Not only is it good for one’s personal health to visit a black health practitioner, but they are one of the bedrocks of our neighborhoods. I’ve recently had the opportunity to take photos of the former home of the late Dr. Carlton B. Goodlett, who was a psychologist, physician, publisher and politician, to help its designation as an historic landmark.
Dr. Marcus Penn recently returned from Africa with a stunning photographic display. He’s outreach coordinator for the UC-SF Department of Radiation Oncology, where Dr. Mack Roach is chair. They’ve made it their business to focus on prostate cancer among black men, including providing free care to those who can’t afford it.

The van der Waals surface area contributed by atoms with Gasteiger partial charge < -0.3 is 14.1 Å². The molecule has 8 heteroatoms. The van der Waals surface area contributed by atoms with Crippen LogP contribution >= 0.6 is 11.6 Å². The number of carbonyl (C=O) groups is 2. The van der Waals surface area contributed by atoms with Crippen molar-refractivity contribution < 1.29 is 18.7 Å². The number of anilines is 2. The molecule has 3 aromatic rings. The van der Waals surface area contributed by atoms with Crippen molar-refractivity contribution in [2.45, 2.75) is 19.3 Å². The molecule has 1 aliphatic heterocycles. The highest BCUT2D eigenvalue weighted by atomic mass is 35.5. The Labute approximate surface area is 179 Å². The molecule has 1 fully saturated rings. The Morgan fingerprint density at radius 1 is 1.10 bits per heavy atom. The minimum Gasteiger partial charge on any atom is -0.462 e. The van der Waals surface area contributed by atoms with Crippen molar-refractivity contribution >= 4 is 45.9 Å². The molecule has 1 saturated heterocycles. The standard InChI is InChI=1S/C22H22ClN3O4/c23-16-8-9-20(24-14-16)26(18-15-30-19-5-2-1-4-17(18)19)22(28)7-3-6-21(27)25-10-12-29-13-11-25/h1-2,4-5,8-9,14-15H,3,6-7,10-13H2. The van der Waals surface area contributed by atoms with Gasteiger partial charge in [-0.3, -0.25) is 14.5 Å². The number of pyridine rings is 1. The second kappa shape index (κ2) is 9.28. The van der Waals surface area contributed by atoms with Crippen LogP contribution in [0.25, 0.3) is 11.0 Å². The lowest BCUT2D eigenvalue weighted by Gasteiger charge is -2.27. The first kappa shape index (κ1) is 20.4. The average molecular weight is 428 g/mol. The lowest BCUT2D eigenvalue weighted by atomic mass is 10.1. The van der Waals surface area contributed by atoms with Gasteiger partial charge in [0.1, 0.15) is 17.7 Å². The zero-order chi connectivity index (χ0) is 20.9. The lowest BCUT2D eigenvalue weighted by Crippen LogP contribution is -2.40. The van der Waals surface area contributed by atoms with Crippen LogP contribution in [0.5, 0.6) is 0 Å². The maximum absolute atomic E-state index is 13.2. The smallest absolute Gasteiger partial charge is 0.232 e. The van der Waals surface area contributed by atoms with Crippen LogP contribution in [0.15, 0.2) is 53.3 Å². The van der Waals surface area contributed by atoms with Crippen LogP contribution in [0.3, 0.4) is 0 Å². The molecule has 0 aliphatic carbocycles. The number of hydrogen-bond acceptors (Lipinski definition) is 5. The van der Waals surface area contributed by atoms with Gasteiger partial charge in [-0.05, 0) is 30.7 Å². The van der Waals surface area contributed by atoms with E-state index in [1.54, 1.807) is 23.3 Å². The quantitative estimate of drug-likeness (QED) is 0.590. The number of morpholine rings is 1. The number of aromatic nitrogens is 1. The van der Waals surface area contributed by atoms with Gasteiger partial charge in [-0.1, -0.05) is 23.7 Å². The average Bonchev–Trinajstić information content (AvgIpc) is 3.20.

Yesterday, I heard from Dr. Mary Ann Jones, program director of Bay Area Community Services, who asked for a referral for a black caterer to an upcoming employee picnic. That’s the whole spirit of National Black Business Month. All of us have opportunities to make a decision about how either our money or, even better, someone else’s money, is being spent.
If you take that additional step, to determine which black entrepreneur can do the job, you’ll prescribe one of the most powerful remedies possible — economic development.